A group of men from Putlos were sent to the 500th Panzer Battalion at Paderborn. These men, led by Oberfeldwebel Hans Fendesack, would become the 1st Company of the 503rd Heavy Panzer Battalion, under command of Hauptmann Nordwin von Diest-Körber which fought at Kursk as flank cover for the 7th Panzer Division , Armee Abteilung Werner Kempf. Oberfeldwebel Hans Fendesack, died in battle on 16-08-1944, age 30 in France. Hauptmann Nordwin von Diest-Körber survived the war and died old age 91 on 10-09-2003 in Eilenriedestift.
During the Battle of Hungary, which lasted 7 months, Knispel destroyed some 23 tanks, increasing his total victories to 145. In August of that year, he was ambushed by Russian tanks. Knispels tank was hit by 24 grenades, but managed to escape in the nick of time. Shortly after, Hungary was completely conquered by the Russians.
According to his biography, “Kursk hatte den Namen von Kurt Knispel im Battalion bekannt gemacht“ , Kursk has made the name Kurt Knispel famous in the battalion, Knispel saw further action during the relief attack on the Korsun-Cherkassy Pocket, Vinnytsia, Yampil, and Kamianets-Podilskyi.
Death and burial ground of Knispel, Kurt.
Transferred from the east, the company was re-equipped with Tiger II and fought around Caen and in the retreat from Normandy. Then the unit was transferred back to the Eastern Front and saw action around Mezőtúr, Törökszentmiklós, Cegléd,Kecskemét and the Gran bridgehead, Gyula, Nitra, Bab Castle (in one action, Knispel reported 24 enemy hits on his Tiger II), Laa and finally Wostitz, where he was fatally wounded together with another tank commander Feldwebel Carl Skoda . Skoda was buried in Socherl. Knispel died in a field hospital in Urbau and was buried at a local cemetery. Ten days after his death, the war ended in Europe.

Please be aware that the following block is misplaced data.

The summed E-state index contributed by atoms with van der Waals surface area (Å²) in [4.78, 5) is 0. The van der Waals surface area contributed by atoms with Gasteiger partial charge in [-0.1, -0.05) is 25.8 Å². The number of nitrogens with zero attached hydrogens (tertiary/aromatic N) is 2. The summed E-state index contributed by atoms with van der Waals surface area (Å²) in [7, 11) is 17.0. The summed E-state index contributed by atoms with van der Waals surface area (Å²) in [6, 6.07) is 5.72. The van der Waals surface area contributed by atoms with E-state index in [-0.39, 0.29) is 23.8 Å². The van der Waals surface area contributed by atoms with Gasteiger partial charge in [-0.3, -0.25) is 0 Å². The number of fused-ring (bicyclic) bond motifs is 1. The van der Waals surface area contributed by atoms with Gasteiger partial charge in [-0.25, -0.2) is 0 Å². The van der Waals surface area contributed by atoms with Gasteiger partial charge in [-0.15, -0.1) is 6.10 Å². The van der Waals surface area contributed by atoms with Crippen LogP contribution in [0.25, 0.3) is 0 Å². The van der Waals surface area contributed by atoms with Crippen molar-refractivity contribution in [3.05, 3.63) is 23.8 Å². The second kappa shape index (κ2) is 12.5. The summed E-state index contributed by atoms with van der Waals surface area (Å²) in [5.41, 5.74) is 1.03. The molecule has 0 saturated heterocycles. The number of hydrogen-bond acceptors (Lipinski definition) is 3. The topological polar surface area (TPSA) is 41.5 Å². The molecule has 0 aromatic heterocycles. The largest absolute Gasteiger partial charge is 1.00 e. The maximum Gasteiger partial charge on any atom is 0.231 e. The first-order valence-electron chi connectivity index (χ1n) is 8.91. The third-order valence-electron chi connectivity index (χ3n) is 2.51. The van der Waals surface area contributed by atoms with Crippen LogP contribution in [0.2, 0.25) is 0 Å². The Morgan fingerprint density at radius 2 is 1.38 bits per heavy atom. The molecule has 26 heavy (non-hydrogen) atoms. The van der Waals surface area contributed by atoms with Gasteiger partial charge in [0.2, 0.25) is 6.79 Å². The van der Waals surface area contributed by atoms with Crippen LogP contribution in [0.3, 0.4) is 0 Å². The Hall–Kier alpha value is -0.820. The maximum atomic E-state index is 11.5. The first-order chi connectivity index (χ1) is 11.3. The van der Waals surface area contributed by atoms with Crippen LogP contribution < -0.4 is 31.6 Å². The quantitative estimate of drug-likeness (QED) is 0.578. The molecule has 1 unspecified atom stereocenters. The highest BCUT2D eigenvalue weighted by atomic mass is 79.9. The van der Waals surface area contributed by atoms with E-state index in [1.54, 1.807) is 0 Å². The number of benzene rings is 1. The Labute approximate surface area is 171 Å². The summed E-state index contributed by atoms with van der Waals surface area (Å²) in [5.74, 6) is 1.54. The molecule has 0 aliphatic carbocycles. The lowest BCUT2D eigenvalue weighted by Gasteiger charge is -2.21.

According to many historians, Knispel was very modest and many of his victories were not claimed by him, but Knispel destroyed 168 Russian army tanks as a tank commander / gunner. Knispel’s slow promotion is attributed to several conflicts with higher Nazi authorities (for instance, he assaulted an Einsatzgruppen officer whom he saw mistreating Soviet POWs) and general lack of military bearing, sporting a goatee and hair longer than regulations. Only his impressive track-record saved him from ending up in a military prison.
On 10-04-2013 Czech authorities confirmed that Knispel’s remains were found with 15 other German soldiers behind a church wall in Urbau and a formel field hospital. He was identified by his dog tags. When it comes to the cause of death, the information differs. While Franz Kurowski reports in his work that the entire German tank crew fell, others explain that only Knispel fell, the crew survived, the last member of the crew was still alive as of 2017. The shelling of the Soviet T-34 had not been able to penetrate Knispel’s “Tiger II” battle tank, so there was no explosion inside. Kurt Knispel was hit by a shrapnel, the grenade exploded next to the tank, and since, contrary to regulations, Knispel commanded his tank from the open driver’s hatch and without a steel helmet, he was badly hit and died in the hospital. When his grave was discovered, the splinter was still in the skull (he was hit in the forehead). On 12-11-2014 his remains were reburied at the military cemetery in Brno together, with 41 other German soldiers who fell in various places in Moravia and Silesia. Radek Hroch kindly sent me the grave photo.